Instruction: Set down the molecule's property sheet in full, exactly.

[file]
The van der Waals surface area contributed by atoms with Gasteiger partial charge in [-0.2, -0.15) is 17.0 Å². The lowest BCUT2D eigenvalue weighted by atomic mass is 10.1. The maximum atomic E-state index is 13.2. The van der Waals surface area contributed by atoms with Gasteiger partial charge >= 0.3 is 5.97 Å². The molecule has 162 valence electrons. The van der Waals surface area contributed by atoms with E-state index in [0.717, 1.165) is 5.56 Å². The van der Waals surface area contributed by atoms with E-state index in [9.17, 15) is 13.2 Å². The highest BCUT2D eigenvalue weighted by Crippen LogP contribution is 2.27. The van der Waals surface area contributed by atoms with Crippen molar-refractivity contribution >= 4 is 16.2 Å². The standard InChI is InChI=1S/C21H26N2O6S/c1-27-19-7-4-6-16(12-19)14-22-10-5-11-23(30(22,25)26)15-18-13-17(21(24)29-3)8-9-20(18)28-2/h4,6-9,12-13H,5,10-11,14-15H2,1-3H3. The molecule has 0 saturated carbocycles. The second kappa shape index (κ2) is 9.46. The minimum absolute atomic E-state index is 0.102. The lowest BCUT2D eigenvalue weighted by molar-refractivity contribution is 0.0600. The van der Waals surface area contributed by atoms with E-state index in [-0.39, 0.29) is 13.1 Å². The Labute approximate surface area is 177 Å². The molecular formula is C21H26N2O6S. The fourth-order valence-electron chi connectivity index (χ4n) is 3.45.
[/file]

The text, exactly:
The van der Waals surface area contributed by atoms with Gasteiger partial charge in [-0.2, -0.15) is 17.0 Å². The lowest BCUT2D eigenvalue weighted by atomic mass is 10.1. The maximum atomic E-state index is 13.2. The van der Waals surface area contributed by atoms with Gasteiger partial charge >= 0.3 is 5.97 Å². The molecule has 162 valence electrons. The van der Waals surface area contributed by atoms with E-state index in [0.717, 1.165) is 5.56 Å². The van der Waals surface area contributed by atoms with E-state index in [9.17, 15) is 13.2 Å². The highest BCUT2D eigenvalue weighted by Crippen LogP contribution is 2.27. The van der Waals surface area contributed by atoms with Crippen molar-refractivity contribution >= 4 is 16.2 Å². The standard InChI is InChI=1S/C21H26N2O6S/c1-27-19-7-4-6-16(12-19)14-22-10-5-11-23(30(22,25)26)15-18-13-17(21(24)29-3)8-9-20(18)28-2/h4,6-9,12-13H,5,10-11,14-15H2,1-3H3. The molecule has 0 saturated carbocycles. The second kappa shape index (κ2) is 9.46. The minimum absolute atomic E-state index is 0.102. The lowest BCUT2D eigenvalue weighted by molar-refractivity contribution is 0.0600. The van der Waals surface area contributed by atoms with E-state index in [-0.39, 0.29) is 13.1 Å². The Labute approximate surface area is 177 Å². The molecular formula is C21H26N2O6S. The fourth-order valence-electron chi connectivity index (χ4n) is 3.45.